Mineral Crystal Structures

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Mineral Crystal Structures

In the article What Are Minerals,” we looked at five properties that classify an element or compounds of elements as a mineral. To sum it up, the five properties are as follows:

  1. A mineral is solid. 
  2. A mineral is naturally occurring. 
  3. Minerals are inorganic substances.
  4. Minerals have a specific, predictable chemical composition.  
  5. Minerals have an ordered crystalline structure.

The fifth property, Minerals have an ordered crystalline structure,” is what we’re going to look at in greater detail.

Minerals occur naturally as crystals, and every mineral crystal has an orderly three-dimensional pattern of atoms that repeats itself over and over. The more it repeats itself, the larger the crystal “grows.” External flat surfaces of the growing crystal called faces, join together to create varying shapes. The shape of the resulting crystals mirror the internal structure of the atoms, reflecting the symmetry of the crystals’ lattice, such as a cube, a hexagon or any other number of shapes.

Crystals not only come in all shapes but also in all sizes. Some crystals are so small they can be seen only with a magnifying glass, or sometimes, only with a microscope. Crystals have also been known to grow extraordinarily large, such as the Selenite crystals found in the Cave of the Crystals in Mexico. The largest Selenite crystal in this cave, at a size of 39’ in length, 13 feet in diameter and 55 tons in weight, is one of the largest natural crystals in the world – larger than a bus!

As crystals grow, changes in temperature, pressure and chemical composition can directly affect the internal atomic pattern, thus changing the shape of the crystals, resulting in an almost endless variety of crystal patterns.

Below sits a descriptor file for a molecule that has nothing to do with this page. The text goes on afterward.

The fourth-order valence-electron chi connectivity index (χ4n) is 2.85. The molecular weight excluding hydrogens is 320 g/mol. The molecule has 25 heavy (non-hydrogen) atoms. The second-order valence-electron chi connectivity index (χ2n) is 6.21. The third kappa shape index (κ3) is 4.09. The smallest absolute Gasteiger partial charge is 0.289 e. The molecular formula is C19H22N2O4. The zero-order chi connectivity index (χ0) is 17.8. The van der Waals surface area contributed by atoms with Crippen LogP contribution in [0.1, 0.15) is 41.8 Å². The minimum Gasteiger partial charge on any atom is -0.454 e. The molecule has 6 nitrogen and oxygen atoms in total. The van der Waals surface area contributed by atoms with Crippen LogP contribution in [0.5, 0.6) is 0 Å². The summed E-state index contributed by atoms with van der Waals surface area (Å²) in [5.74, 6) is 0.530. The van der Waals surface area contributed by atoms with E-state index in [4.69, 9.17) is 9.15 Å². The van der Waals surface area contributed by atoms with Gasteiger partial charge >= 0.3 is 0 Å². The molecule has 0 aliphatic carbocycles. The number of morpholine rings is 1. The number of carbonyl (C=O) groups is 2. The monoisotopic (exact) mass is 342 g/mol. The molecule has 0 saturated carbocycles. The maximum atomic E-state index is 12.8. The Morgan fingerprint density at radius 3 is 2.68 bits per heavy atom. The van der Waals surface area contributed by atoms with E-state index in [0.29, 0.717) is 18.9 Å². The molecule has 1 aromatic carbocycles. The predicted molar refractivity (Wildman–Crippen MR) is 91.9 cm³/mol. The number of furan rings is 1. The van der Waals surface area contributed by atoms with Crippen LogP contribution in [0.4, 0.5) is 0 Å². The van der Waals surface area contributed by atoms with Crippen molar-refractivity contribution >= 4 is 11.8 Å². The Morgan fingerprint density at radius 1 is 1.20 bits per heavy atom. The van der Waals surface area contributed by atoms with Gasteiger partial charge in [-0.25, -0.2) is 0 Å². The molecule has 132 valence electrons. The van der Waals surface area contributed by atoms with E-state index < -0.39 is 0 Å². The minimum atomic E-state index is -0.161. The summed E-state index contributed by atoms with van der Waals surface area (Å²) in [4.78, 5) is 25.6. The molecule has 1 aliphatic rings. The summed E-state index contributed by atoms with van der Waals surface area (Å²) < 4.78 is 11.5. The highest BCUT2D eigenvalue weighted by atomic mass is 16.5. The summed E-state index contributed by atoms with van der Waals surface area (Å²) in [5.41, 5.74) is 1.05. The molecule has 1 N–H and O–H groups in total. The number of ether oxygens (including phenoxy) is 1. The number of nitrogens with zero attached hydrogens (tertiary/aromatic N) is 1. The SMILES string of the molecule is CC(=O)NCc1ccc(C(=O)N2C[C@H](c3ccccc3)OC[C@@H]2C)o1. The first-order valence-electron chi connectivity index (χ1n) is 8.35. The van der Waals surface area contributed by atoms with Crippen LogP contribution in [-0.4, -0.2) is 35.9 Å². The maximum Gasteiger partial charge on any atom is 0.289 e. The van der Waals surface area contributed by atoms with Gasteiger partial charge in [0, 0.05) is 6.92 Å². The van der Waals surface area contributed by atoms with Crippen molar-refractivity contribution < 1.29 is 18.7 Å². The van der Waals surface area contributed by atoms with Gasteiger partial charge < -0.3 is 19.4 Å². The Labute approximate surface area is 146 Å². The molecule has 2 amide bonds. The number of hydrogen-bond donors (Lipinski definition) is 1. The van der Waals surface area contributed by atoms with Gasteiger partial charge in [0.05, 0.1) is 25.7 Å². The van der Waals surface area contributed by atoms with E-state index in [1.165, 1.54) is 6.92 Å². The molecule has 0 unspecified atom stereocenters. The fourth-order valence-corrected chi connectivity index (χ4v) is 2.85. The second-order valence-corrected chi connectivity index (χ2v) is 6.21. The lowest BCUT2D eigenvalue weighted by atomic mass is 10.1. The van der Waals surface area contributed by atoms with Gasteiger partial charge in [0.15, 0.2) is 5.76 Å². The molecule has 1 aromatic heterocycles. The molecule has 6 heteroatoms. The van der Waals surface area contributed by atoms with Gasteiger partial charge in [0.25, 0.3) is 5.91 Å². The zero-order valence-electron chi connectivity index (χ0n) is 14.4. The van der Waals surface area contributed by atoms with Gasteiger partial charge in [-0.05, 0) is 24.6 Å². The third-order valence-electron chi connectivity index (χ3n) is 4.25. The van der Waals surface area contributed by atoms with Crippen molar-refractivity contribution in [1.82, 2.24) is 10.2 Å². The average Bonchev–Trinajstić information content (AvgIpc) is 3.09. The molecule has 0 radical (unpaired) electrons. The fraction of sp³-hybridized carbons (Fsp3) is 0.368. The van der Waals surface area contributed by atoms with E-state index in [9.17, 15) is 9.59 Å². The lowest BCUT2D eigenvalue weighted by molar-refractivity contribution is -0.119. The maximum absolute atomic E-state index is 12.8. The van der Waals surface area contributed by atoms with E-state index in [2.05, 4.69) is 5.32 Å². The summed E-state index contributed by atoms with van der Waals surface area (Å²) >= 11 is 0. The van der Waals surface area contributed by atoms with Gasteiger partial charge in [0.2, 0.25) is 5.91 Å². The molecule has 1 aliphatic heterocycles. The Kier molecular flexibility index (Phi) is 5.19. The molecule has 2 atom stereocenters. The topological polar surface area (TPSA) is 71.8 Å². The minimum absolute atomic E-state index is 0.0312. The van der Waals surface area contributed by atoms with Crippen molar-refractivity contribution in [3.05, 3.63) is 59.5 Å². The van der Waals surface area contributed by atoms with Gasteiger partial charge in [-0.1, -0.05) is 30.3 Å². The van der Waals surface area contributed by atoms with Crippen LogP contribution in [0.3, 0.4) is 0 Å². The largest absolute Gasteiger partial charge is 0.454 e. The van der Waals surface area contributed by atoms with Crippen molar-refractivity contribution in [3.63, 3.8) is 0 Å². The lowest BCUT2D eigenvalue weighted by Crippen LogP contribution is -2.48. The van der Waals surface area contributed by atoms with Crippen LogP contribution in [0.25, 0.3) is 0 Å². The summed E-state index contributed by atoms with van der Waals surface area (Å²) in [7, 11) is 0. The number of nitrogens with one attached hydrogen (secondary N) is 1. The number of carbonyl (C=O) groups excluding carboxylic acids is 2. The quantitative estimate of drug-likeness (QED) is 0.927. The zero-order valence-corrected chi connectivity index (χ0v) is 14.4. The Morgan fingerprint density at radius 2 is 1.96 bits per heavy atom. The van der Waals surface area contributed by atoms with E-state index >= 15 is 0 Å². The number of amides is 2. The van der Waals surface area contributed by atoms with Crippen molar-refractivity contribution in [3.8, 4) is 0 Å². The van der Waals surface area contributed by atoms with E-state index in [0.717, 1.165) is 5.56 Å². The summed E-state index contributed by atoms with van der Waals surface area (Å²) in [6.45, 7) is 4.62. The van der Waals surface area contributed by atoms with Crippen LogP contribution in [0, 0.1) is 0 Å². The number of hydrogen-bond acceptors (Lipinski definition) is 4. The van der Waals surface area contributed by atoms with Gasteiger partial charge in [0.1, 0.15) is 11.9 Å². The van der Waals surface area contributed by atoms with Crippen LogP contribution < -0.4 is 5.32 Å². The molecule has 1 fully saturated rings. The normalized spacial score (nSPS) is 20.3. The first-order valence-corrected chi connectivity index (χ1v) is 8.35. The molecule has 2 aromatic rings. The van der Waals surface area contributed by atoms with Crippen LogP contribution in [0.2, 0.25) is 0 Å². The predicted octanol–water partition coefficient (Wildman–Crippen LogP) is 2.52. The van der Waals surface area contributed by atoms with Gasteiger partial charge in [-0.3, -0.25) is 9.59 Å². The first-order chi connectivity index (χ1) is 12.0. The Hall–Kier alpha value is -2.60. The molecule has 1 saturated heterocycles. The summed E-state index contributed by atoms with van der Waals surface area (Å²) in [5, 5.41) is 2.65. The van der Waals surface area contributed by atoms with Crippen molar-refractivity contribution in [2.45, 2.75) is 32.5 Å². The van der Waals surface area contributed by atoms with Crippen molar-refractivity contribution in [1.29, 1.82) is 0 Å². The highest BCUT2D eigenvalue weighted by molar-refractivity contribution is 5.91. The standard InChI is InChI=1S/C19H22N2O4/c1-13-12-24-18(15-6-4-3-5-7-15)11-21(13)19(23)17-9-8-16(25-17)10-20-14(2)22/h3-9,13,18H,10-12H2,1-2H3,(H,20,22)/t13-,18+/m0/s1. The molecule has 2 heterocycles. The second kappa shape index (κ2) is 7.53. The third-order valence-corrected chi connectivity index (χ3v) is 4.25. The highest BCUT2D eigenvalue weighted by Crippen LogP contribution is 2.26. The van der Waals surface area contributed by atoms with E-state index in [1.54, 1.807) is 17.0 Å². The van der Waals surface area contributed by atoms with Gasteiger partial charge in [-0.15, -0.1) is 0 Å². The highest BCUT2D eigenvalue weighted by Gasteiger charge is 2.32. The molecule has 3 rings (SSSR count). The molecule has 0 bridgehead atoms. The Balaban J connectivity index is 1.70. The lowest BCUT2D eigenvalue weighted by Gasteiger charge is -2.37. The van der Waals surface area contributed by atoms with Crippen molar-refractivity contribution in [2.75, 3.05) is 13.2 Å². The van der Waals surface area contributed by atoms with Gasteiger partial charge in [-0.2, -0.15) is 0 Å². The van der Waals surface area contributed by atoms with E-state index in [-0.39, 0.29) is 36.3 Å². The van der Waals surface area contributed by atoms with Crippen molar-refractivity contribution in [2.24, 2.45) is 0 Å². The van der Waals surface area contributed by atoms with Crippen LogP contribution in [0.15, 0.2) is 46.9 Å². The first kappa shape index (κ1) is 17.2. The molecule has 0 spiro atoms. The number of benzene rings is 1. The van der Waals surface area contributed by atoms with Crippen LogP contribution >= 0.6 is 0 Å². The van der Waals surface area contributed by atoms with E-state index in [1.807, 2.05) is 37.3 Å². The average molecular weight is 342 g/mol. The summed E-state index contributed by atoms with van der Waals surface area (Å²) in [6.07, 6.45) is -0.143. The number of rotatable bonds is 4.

In order for these repeating patterns to grow into a complete crystal with identifiable geometric forms and flat faces requires an ideal environment that includes room for unimpeded growth. This can result in single crystals or clusters of numerous crystals. When this crystal growth occurs in an environment without room to grow, the crystals will all grow together into a solid mass. When there are different crystal structures growing together in a solid mass, the result is a mass of varying interwoven crystals, as is the case of most rocks, such as granite.

The internal crystalline structure of a mineral determines its physical properties, including crystal shapes, hardness, luster, cleavage, diaphaneity (transparent, translucent or opaque), streak and color (covered in the article Mineral Properties”). In addition, impurities combined (or layered) with the existing atomic structure can add an almost endless variety of colors to minerals, such as Calcite, Quartz and Fluorite.

There are numerous crystal shapes, and when all of the variations are factored in, the number of crystal shapes is seemingly endless. But every crystal shape and variation has its root in one of six crystal systems: Isometric (or cubic), hexagonal, tetragonal, orthorhombic, monoclinic, and triclinic. Each crystal system is by a combination of the following three factors: